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It’s Such A Perfect Day

April 24, 2020 3 min read

Rugby Rugby’s Howard Johnson explains why rugby was the winner after a memorable afternoon at Twickenham

What a day to be a rugby fan! On a curiously, exhilaratingly mild and sunny day at Twickenham England and Wales served up a treat for anyone who loves the game. Not even the refusal of a try that could have caused heart palpitations for appointed conversion kicker Toby Flood and set up an historic draw could dampen English spirits. Fans of the red rose had witnessed a performance full of heart that bodes well for the future of this young team. The Welsh, meanwhile, got to celebrate a Triple Crown at the home of their old enemy. As we all filed out of a heaving stadium on the final whistle the atmosphere was almost surreal. Normally when your team loses in such a way the feeling is one of overwhelming disappointment, borderline grief. But not this time. And I don’t think that was down to the booze. It was simply that we all knew we’d seen something that transcended tribal allegiances, something better.

The banter before the match had been sharp as a Welsh backs move. Well, most of the time it was. The name card next to mine as we sat down for lunch simply read ‘A Bloody Welshie!’ It wasn’t perhaps poetry, but it did get things off to a suitably agreeable start, especially when said Bloody Welshie – dare I say a little ‘overserved’ by the wine waiter – proudly stuck said card in his jacket breast pocket the better to display his allegiances. In a booming baritone he then proceeded to talk quite a bit of highly-entertaining nonsense all through lunch, while his lovely and indulgent wife looked on. Will he recall much of his side’s glorious victory? Unlikely. Let’s hope he remembered to tape it.

Our thoughtful hosts had laid on a double-decker bus to get a boisterous crowd from lunch appointment to ground in time for kick-off. This, of course, gave us ample opportunity to indulge in quite a bit of shouting, together with the chance to admire some of the specimens making their way to Twickenham on foot. What new RFU Chief Executive Ian Ritchie would have made of the half dozen Welsh ‘maids’, all of them suspiciously hairy of chest, is anyone’s guess. But in these times of social equality and enlightenment, you suspect he wouldn’t have batted an eyelid!

 If alcohol is the ultimate social lubricant, then we were on a slippery slope as harassed Twickenham bar tenders struggled to keep up with demand. Well, it was unseasonably warm! But isn’t it still a joy to be able to attend a sporting event where supporters are not only treated like adults, but behave like them as well? Red shirts mingled happily with white and light-hearted ribbing was the order of the day as everybody got down to the business of supporting.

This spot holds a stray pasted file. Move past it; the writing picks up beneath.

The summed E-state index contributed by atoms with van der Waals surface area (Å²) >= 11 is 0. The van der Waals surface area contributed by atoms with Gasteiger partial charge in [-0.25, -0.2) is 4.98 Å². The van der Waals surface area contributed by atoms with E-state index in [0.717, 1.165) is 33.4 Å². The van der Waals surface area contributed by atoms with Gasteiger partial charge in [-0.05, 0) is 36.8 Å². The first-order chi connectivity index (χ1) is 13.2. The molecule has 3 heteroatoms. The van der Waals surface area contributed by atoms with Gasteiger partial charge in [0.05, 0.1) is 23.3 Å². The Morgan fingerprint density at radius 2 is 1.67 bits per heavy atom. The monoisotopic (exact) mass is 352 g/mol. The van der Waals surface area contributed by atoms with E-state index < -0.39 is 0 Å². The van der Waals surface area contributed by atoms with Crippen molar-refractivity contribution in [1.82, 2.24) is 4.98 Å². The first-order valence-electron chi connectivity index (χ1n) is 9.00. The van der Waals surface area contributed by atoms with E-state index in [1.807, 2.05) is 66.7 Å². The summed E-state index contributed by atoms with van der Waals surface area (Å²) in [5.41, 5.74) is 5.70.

Wales deserved their win. And England deserved the fulsome praise they received. It really was quite a game, full of nip and tuck, adventurous attack and heroic defence. The crunch of tackles galore resounded around the historic old ground and we all winced, full of admiration for the boys out there on the turf. Captains rousing their troops for battle often refer to ‘leaving nothing out there’. They would have been well advised to sweep the pitch for missing limbs at the end of such a fierce confrontation!

And while tired and sore bodies were doubtless nursed in both dressing rooms, tired and sore bodies were also nursed back into pubs, bars and receptions all around the ground. Once more unto the breach, my friends. It was the kind of day that livers dread, the kind of day that you can’t enjoy too often. But the kind of day that lives long in the memory, well after such specifics as the actual score have faded from view.

If last year much of the talk surrounding England was of rugby’s core values and the loss or otherwise thereof, this year’s first home match of the Six Nations confirmed to me at least that those core values are very much alive and well in the spirits of everyone who turns up. In the hearts and minds of the people who unreservedly and wholeheartedly love this great sport of ours. And who in their own way contribute as much to its beauty as the artists down on the field of play. Even ‘A Bloody Welshie!’

 There were doubtless a significant number of sore heads being nursed the morning after the night before. But I seriously doubt there would have been too many complaints. Like I said, what a day to be a rugby fan!

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